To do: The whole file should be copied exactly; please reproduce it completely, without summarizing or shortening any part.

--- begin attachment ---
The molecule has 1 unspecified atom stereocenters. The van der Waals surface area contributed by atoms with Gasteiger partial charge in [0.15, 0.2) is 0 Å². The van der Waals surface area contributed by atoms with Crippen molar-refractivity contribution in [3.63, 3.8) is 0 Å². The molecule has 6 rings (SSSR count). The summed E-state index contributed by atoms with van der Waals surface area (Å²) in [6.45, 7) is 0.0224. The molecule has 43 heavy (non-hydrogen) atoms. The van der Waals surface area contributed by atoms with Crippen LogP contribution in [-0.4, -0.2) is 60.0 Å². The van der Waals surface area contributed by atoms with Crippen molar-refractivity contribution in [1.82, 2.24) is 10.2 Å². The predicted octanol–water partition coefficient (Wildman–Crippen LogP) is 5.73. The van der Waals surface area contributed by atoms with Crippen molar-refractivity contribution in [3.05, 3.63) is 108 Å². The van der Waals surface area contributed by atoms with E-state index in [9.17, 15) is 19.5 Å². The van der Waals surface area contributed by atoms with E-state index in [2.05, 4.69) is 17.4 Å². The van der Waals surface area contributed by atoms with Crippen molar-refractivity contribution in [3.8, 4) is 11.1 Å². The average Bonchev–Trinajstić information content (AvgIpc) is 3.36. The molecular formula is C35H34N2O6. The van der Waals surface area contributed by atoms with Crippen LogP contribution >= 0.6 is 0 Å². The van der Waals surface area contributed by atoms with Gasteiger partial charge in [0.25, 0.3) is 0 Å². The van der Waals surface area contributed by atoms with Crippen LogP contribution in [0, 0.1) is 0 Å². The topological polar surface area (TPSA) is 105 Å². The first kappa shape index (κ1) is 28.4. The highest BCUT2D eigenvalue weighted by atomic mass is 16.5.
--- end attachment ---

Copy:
The molecule has 1 unspecified atom stereocenters. The van der Waals surface area contributed by atoms with Gasteiger partial charge in [0.15, 0.2) is 0 Å². The van der Waals surface area contributed by atoms with Crippen molar-refractivity contribution in [3.63, 3.8) is 0 Å². The molecule has 6 rings (SSSR count). The summed E-state index contributed by atoms with van der Waals surface area (Å²) in [6.45, 7) is 0.0224. The molecule has 43 heavy (non-hydrogen) atoms. The van der Waals surface area contributed by atoms with Crippen LogP contribution in [-0.4, -0.2) is 60.0 Å². The van der Waals surface area contributed by atoms with Crippen molar-refractivity contribution in [1.82, 2.24) is 10.2 Å². The predicted octanol–water partition coefficient (Wildman–Crippen LogP) is 5.73. The van der Waals surface area contributed by atoms with Crippen molar-refractivity contribution in [3.05, 3.63) is 108 Å². The van der Waals surface area contributed by atoms with E-state index in [9.17, 15) is 19.5 Å². The van der Waals surface area contributed by atoms with E-state index in [2.05, 4.69) is 17.4 Å². The van der Waals surface area contributed by atoms with Crippen molar-refractivity contribution in [3.8, 4) is 11.1 Å². The average Bonchev–Trinajstić information content (AvgIpc) is 3.36. The molecular formula is C35H34N2O6. The van der Waals surface area contributed by atoms with Crippen LogP contribution >= 0.6 is 0 Å². The van der Waals surface area contributed by atoms with Gasteiger partial charge in [0.25, 0.3) is 0 Å². The van der Waals surface area contributed by atoms with Crippen LogP contribution in [0, 0.1) is 0 Å². The topological polar surface area (TPSA) is 105 Å². The first kappa shape index (κ1) is 28.4. The highest BCUT2D eigenvalue weighted by atomic mass is 16.5.